Console yourself

Sony aims to sell its one millionth PlayStation by March

Tags: Sony Corporation
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Console yourself As president and CEO of Sony Computer Entertainment Europe, Andrew House is in charge of 99 different territories.
By  Shane McGinley Published  February 8, 2011

As president and CEO of Sony Computer Entertainment Europe, Andrew House’s remit for the Japanese entertainment giant means he is in charge of 99 different territories, spanning Europe, Africa, Australasia and the Middle East.

As a result, he travels a lot and regularly misses his favourite TV shows. However, he rarely gets the chance to catch up with the programmes he has set to record as his 15-year old daughter monopolises the PlayStation, and is constantly online playing games with her worldwide community of friends. With Sony having set an annual target to sell fifteen million PlayStation 3 consoles by the end of March 2011, House isn’t complaining too much.

He says his team aims to achieve the target set by Sony by repackaging the games console from a niche entertainment medium - dominated by kids and played in their bedrooms - into a mainstream entertainment unit used by the whole family and positioned centre of stage in the living room.

“That is very exciting and our goal is to establish PlayStation as the defacto standard for people who are starting to embrace this form of entertainment and cement the brand’s strength,” he says.

Before he took over management of nearly 100 territories, House was previously Sony’s chief marketing officer in the US and it is obvious that he has been media trained to within an inch of his life. That said, in between the corporate jargon and American business speak it is obvious that he is confident the Middle East will be contributing a healthy share of Sony’s expected sales.

“We already have tremendous share in the Middle East. We are in a very strong position competitively. We are able to work in conjunction with our parent company, which has long historic ties in the region. We are able to piggyback on the strength of that infrastructure and brand presence.”

In fact, it appears that Sony is the big fish in the Gulf and is the one which its rivals are eager to overthrow. It currently holds a stake of around 60% of the games console market in the Gulf and PlayStation 3 has conquered half of the ‘next generation’ sector, with the remainder divided up between Microsoft’s Xbox console and Nintendo’s Wii.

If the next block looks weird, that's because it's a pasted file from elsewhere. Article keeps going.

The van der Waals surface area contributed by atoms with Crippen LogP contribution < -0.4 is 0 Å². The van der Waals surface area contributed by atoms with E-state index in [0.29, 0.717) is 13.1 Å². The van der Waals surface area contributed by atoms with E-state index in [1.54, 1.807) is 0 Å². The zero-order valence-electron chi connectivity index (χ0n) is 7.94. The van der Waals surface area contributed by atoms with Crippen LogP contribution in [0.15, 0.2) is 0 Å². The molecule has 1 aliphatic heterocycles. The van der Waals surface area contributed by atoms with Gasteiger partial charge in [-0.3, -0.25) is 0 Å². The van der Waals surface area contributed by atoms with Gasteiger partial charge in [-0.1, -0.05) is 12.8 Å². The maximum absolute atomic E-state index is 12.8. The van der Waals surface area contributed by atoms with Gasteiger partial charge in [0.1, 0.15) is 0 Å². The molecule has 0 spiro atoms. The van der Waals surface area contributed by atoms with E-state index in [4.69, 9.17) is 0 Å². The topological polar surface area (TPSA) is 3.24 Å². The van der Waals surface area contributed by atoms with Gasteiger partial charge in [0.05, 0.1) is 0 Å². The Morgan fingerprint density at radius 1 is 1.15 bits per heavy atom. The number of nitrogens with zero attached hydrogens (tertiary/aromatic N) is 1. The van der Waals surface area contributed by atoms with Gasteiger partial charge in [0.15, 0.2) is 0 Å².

In Saudi Arabia the stake is even higher with Sony owning an estimated 75 percent share of the overall market. House doesn’t reveal how big the Middle East market is for Sony on a global level, only going as far as to describe it as “significant and growing”.

His colleague Tim Stokes - the sales and marketing director of the PlayStation Division of Sony Gulf - has equally ambitious targets set his team: “Close to a million units by the end of March 2011 since the launch in March 2007.”

Despite the recession, Sony achieved 30% growth in the Middle East last year and House says it will “certainly strive for the same growth year-on-year.” So we can expect another 30% I ask? “I would hope so,” he says, giving little away.

One of the catalysts behind PlayStation 3’s success has been the high demand for the new Move motion controller, which was launched in September 2010. In the first two months that the controller was on sale, Sony reported that sales had far exceeded expectations and had hit 4.1 million worldwide, 1.5 million of which were in Europe, the Middle East and Africa.

“The initial sales response has been so far in excess of our initial plan that we’ll probably be looking at accelerating production,” says House. However, Microsoft is hot on Sony’s heels and launched a similar controller-free device called Kinect, which has proved to be just as popular and sold more than 2.5 million units worldwide in its first 25 days on sale.

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